THE FOUR MANIFESTATIONS OF BEAUTY


sachi
“Sachiko With Bamboo” watercolor painting by kayti sweetland rasmussen

“With any form of beauty, there are four levels of ability. This is true of painting, calligraphy, literature, music, dance. The first level is Competent.

We were looking at a page that showed two identical renderings of a bamboo grove, a typical painting, well done, realistic, interesting in the detail of double lines, conveying a sense of strength and longevity. Competence is the ability to draw the same thing over and over in the same strokes, with the same force, the same rhythm, the same trueness. This kind of beauty, however, is ordinary.

The second level is Magnificent. We were looking a another painting of several stalks of bamboo. This one goes beyond skill. Its beauty is unique. And yet it is simpler. It conveys both strength and solitude. The lesser painter would be able to capture one quality but not the other.

The third level is Divine. The leaves of bamboo are now shadows blown by an invisible wind, and the stalk is there mostly by suggestion of what is missing. And yet the shadows are more alive than the original leaves that obscured the light. A person seeing this would be wordless to describe how this is done. Try as he might, the same painter could never again capture the feeling of this painting, only a shadow of the shadow.

The fourth level is greater than this, and it is within each mortal’s nature to find it. We sense it only if we do not try to sense it. It occurs without motivation or desire or knowledge of what may result. It is pure. It is what innocent children have.

Turning the page was a painting called Inside the Middle of a Bamboo Stalk. . It is the simplicity of being within, no reason or explanation for being there. It is the natural wonder that anything exists in relation to another, the viewer to the painting.”

This fourth level is called Effortlessness. It is like the effortlessness with which one falls in love, as if actually being two stalks of bamboo bent toward each other by chance of the wind. The two have become inseparably one.

(With thanks to Amy Tan for borrowing some of her words.)

CHILDREN OF THE DESERT


While attending a conference in New Mexico some years ago, my friend Georgia Abeita and I were pleased to be invited to a celebration where numerous young dancers performed in the costume of their various tribes.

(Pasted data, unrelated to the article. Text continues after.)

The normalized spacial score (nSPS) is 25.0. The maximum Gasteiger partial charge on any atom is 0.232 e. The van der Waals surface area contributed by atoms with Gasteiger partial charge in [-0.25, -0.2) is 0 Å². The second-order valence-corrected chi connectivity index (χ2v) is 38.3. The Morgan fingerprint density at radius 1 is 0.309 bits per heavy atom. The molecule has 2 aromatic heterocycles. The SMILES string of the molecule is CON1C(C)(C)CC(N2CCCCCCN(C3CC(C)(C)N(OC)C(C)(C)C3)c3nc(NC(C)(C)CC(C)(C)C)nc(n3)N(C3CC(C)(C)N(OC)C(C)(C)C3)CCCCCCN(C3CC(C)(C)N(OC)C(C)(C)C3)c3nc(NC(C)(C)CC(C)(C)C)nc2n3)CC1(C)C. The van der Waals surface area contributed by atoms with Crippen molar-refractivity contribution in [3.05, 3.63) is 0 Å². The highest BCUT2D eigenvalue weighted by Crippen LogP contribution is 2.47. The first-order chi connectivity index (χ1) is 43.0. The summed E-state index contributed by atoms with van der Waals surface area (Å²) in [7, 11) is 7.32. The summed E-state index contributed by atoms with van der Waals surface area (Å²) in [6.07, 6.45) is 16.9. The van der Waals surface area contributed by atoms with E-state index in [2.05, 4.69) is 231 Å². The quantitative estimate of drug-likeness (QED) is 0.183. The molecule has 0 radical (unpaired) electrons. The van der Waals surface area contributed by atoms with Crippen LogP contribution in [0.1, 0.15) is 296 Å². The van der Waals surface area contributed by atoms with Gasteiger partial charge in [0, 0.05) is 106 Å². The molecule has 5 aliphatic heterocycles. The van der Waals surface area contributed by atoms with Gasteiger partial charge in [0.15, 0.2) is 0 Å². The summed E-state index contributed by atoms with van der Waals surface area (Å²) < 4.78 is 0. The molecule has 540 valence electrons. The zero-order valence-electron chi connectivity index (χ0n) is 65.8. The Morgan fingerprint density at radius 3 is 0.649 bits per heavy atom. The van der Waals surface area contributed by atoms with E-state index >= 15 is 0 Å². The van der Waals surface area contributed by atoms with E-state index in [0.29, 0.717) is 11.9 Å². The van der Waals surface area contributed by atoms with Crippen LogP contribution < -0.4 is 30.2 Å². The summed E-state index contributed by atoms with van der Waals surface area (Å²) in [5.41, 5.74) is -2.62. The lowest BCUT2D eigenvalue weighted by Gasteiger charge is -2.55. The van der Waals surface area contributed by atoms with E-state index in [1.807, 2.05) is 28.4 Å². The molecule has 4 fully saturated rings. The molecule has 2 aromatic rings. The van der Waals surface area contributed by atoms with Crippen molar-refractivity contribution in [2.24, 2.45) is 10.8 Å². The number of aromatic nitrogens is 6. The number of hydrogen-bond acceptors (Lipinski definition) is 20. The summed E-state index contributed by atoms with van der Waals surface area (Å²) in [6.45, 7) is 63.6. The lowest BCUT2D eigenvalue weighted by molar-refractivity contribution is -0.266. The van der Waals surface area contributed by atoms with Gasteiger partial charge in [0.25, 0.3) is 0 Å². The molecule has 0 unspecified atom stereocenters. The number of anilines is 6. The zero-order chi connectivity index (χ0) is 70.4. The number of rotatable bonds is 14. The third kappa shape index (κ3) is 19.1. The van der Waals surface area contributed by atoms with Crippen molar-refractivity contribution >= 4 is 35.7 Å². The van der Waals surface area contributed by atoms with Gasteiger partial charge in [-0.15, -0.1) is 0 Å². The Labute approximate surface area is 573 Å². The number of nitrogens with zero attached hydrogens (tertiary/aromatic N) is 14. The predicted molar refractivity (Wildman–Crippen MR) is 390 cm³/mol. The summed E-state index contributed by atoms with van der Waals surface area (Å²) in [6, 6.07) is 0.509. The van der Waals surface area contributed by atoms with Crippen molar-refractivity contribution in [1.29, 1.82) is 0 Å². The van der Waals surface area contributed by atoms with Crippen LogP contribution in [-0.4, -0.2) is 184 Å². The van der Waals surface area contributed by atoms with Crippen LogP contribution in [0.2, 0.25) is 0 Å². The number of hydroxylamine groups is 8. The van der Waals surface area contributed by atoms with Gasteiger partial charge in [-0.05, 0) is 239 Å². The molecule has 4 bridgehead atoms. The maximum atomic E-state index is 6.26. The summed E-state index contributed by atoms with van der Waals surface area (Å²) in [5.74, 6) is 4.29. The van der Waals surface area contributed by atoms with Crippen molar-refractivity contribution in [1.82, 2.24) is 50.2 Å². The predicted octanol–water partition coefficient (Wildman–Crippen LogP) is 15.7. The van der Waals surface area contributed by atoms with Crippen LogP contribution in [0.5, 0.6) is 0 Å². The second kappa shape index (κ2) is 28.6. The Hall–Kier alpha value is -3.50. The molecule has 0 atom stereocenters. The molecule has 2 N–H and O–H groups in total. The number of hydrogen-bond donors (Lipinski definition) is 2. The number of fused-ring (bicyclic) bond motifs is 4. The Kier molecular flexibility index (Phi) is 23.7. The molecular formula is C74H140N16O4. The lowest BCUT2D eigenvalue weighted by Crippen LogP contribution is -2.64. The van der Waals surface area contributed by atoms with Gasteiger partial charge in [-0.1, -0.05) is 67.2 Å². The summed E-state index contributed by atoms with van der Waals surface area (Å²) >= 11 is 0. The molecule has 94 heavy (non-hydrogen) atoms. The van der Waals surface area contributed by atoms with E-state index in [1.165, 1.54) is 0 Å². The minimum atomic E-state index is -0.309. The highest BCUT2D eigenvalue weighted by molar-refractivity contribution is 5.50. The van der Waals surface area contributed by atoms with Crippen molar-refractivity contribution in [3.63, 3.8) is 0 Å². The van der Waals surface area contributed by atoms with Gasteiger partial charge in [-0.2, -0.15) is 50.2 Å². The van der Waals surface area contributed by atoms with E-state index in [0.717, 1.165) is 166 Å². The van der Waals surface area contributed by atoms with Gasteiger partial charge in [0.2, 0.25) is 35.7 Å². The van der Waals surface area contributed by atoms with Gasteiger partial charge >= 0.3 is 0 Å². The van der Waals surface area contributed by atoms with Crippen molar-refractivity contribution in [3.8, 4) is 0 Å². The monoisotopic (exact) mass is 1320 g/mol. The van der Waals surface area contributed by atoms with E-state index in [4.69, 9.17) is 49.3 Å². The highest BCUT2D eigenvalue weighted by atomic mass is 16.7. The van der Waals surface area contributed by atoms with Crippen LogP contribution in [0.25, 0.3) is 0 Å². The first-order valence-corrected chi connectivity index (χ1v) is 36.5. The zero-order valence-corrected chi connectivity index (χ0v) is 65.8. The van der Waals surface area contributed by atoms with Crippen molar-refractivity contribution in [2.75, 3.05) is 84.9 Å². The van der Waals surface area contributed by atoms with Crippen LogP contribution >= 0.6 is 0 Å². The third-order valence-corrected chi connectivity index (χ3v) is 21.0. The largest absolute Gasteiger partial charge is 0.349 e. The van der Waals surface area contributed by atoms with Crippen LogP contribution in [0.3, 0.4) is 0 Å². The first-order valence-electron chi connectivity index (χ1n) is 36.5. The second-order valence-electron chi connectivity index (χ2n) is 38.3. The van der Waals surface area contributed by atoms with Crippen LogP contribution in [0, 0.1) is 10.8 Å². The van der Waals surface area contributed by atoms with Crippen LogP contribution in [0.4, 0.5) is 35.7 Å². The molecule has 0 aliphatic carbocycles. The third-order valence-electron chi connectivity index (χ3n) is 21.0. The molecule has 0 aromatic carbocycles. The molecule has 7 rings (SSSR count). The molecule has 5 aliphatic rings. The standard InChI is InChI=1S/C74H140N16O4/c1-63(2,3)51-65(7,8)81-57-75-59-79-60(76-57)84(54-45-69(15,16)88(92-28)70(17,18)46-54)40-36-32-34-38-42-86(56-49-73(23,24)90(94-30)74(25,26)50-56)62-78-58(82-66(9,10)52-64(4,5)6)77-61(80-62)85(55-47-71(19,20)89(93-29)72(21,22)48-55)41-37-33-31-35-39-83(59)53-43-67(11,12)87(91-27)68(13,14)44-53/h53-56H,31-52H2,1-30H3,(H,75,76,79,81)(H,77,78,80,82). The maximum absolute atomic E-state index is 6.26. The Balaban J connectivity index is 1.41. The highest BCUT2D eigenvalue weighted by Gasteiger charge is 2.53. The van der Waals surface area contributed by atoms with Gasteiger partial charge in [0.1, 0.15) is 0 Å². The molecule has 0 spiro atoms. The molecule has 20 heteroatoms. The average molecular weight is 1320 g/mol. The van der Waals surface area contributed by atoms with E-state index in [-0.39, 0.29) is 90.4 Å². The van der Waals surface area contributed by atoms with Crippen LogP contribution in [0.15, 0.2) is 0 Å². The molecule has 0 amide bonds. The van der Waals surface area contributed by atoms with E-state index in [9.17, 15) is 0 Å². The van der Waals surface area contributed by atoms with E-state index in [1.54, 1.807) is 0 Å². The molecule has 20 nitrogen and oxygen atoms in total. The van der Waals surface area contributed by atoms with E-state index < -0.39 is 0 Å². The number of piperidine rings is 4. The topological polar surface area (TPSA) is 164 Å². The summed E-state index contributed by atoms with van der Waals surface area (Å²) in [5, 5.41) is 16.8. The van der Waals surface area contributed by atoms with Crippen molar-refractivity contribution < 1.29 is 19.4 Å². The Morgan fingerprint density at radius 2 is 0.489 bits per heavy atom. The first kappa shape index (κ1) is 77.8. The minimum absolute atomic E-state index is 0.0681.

There was lots of green chile stew and fry bread, and great platters of melon of all sorts.  There were dozens of displays of artwork for sale, including great pottery, basketry and blankets.  Far too much to take in in an afternoon although we gave it a good shot, and ended up happily leaving a little money by the end of the day.

But the excitement of the day for me came with the colorful dancers, with their feathers, beadwork and deerskin boots all moving in unison to the insistent beat of the drummers who sat alongside the circle of dancers.  Lots of tribal elders had their usual suspicious frowns, watching to make sure no one was photographing, which is always a bit nerve-racking, as you need to keep your cameras out of sight until the dance is over.

There were young men and women from all over the Southwest mingling and laughing together as young kids do until the serious business of dance began.  Then they arranged themselves naturally into the circle dance and gracefully flowed into the age-old steps with lovely looks of concentration on their beautiful faces.  The various tribes and villages were recognizable not only by their dress, but sometimes by their distinctive features.  Pueblo, Kiowa, Plains Indians of many tribes were represented, and the color was amazing as they passed by.

At the end of the dance, when talking to some of the dancers, I was given permission to photograph, and came away with these two young people which I painted when I returned to my studio.

The sweetness of the girl contrasted greatly with the wonderfully arrogant expression of the boy, who had not not yet  become confident in his young manhood.

O’Odham Tash  watercolor painting by Kayti Sweetland Rasmussen                                                                                         Black Eagle, Kiowa  watercolor by KSR